MLA to install objective measurement across industry

10 November 2016

Meat & Livestock Australia (MLA) has announced a revolutionary plan to install objective carcase measurement (OCM) technology across the red meat industry.

As a first step, MLA will create a platform to install stage one of the new OCM technology into all AUS-MEAT registered slaughter facilities in Australia.

The initiative paves the way for scientific measurement of saleable meat yield, future value based marketing and industry-wide productivity gains through processing automation, genetic improvement and data-based on-farm decision making.  Longer term, the plan is also expected to reduce the industry’s annual multi-million cost of grading.

Making the announcement today at MLA’s Annual General Meeting in Hahndorf, Managing Director Richard Norton said that universal adoption of the technology was the only way to capture the potential of the data it generates to benefit all of industry.

To do so, MLA would acquire a commercial loan on behalf of industry to finance the $150 million one off cost of installing Dual Energy X-ray Absorptiometry (DEXA) technology in up to 90 AUS-MEAT registered slaughter facilities, he said.

“The most important product of objective carcase measurement is the data it will generate – and MLA’s plan ensures that data will be available to all participants across the value chain,” Mr Norton said.

“We’re now at a stage where our smallstock DEXA technology is ready for commercial deployment, while for beef our DEXA research and development is nearing completion and ready for commercial installation trials in early 2017.

“Once the first stage of objective carcase measurement is installed, both systems will provide valuable information for the supply chain including saleable meat yield, bone and fat.

“The systems will become more and more valuable as ongoing research and development enhances the application of objective carcase measurement around all conceivable measures.”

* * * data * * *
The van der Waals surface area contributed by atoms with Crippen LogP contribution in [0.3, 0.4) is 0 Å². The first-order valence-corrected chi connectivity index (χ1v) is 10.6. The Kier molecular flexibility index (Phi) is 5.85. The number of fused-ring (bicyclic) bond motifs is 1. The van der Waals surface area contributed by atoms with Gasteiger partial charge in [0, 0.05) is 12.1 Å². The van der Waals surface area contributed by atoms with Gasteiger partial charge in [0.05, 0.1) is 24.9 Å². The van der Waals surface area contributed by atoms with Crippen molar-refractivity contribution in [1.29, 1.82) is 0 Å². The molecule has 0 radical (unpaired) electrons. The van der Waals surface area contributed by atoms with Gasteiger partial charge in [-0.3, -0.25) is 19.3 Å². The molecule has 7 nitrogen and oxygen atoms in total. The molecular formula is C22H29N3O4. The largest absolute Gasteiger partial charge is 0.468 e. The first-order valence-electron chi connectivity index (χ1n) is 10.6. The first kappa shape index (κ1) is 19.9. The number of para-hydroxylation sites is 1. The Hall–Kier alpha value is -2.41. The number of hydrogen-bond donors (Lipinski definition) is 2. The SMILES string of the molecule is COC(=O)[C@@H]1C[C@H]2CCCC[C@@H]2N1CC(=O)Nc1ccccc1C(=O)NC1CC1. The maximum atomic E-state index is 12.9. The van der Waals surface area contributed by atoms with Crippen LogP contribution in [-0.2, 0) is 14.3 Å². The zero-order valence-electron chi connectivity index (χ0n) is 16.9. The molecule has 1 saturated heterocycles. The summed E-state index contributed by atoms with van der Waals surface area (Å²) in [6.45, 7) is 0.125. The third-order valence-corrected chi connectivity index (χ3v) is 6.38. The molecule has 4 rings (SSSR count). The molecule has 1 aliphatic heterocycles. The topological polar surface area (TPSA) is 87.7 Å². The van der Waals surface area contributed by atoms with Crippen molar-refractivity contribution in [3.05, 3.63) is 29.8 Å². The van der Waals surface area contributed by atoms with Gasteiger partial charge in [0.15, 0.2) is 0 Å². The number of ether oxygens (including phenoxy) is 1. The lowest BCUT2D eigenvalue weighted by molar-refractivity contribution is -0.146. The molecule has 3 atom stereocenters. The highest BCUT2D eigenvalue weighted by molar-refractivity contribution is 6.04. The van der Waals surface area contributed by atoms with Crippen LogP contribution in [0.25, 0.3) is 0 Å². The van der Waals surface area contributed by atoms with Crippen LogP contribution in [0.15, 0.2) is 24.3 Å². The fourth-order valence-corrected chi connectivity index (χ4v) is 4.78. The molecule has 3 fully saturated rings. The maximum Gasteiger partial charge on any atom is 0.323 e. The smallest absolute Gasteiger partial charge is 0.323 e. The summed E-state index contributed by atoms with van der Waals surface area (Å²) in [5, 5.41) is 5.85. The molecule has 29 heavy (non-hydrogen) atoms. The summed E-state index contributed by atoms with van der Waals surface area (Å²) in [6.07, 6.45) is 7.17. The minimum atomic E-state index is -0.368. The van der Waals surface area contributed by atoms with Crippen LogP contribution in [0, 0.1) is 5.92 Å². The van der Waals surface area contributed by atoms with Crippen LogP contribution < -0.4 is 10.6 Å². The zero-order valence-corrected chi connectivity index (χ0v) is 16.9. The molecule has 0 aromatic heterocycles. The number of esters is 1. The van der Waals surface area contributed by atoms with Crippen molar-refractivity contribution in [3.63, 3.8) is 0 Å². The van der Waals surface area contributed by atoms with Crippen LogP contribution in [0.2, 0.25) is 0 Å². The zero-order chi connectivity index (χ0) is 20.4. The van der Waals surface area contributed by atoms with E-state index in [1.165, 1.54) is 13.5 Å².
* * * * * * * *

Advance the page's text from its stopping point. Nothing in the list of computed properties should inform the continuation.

Mr Norton said the ACCC’s interim report on its cattle and beef market study supported Cattle Council of Australia’s focus on how the competitiveness of Australian beef and cattle markets could be improved by the adoption of objective carcase measurement.

The universal adoption of the technology would also contribute to maintaining the Australian red meat industry’s ability to compete in global markets, he said.

“Australia is a high cost producer compared to some of our international competitors, so we need to constantly innovate and invest in productivity and efficiency improvements from the farm right through to the processor and ultimately to market,” Mr Norton said.

“MLA’s plan will drive a shift from the current subjective grading of lamb and beef to a new system of livestock production and marketing where producers can be transparently rewarded against objective data and value measurements.

“On farm, that will stimulate further advances in genetics and livestock production systems.

“Within the processing plant, the technology will reduce wastage and workforce injuries and boost productivity through the use of accurate, objective measurement and automation.”

Mr Norton said that in developing its plan, MLA had listened carefully to calls from the industry for more transparency in the process of grading carcases at abattoirs and, more recently, had noted the ACCC’s remarks around the integrity of the grading process.

“Under our plan, AUS-MEAT will be the whole-of-value-chain independent regulator.  AUS-MEAT will calibrate the system, conduct the audits and will also provide a complaints resolution process,” Mr Norton said.

“Ensuring that the data generated from objective carcase measurement is accessible and easy for producers to use will further enhance the integrity of the grading system and also forms the basis of MLA’s digital strategy.”

Mr Norton said MLA had sought and received in-principal support from the Deputy Prime Minister and Federal Minister for Agriculture for the introduction of objective measurement across industry, and would continue to consult the industry's peak councils about how to best structure the one-off cost of its introduction.

He likened the universal introduction of objective carcase measurement to other visionary initiatives such as the MSA eating quality system and the industry’s food safety and traceability systems, both of which continue to return hundreds of millions of dollars to producers decades after their implementation.

“Through collaboration and collective investment, this plan will generate value across the red meat industry today, tomorrow and through to beyond 2020,” Mr Norton said.

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